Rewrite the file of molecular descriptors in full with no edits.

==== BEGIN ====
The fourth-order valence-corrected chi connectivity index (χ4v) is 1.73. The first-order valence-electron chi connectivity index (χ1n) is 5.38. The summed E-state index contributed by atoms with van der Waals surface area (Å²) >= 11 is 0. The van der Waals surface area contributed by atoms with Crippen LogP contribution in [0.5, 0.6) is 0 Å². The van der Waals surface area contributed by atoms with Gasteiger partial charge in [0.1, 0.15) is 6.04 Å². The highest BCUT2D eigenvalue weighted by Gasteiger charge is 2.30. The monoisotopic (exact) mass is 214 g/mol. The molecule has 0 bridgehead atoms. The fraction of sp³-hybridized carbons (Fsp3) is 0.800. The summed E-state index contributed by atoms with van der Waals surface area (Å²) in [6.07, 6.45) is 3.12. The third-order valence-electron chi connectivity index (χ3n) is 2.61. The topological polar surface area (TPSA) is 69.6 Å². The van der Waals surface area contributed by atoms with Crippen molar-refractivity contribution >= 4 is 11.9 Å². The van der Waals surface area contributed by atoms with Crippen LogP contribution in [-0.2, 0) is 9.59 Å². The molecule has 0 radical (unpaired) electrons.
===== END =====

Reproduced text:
The fourth-order valence-corrected chi connectivity index (χ4v) is 1.73. The first-order valence-electron chi connectivity index (χ1n) is 5.38. The summed E-state index contributed by atoms with van der Waals surface area (Å²) >= 11 is 0. The van der Waals surface area contributed by atoms with Crippen LogP contribution in [0.5, 0.6) is 0 Å². The van der Waals surface area contributed by atoms with Gasteiger partial charge in [0.1, 0.15) is 6.04 Å². The highest BCUT2D eigenvalue weighted by Gasteiger charge is 2.30. The monoisotopic (exact) mass is 214 g/mol. The molecule has 0 bridgehead atoms. The fraction of sp³-hybridized carbons (Fsp3) is 0.800. The summed E-state index contributed by atoms with van der Waals surface area (Å²) in [6.07, 6.45) is 3.12. The third-order valence-electron chi connectivity index (χ3n) is 2.61. The topological polar surface area (TPSA) is 69.6 Å². The van der Waals surface area contributed by atoms with Crippen molar-refractivity contribution >= 4 is 11.9 Å². The van der Waals surface area contributed by atoms with Crippen LogP contribution in [-0.2, 0) is 9.59 Å². The molecule has 0 radical (unpaired) electrons.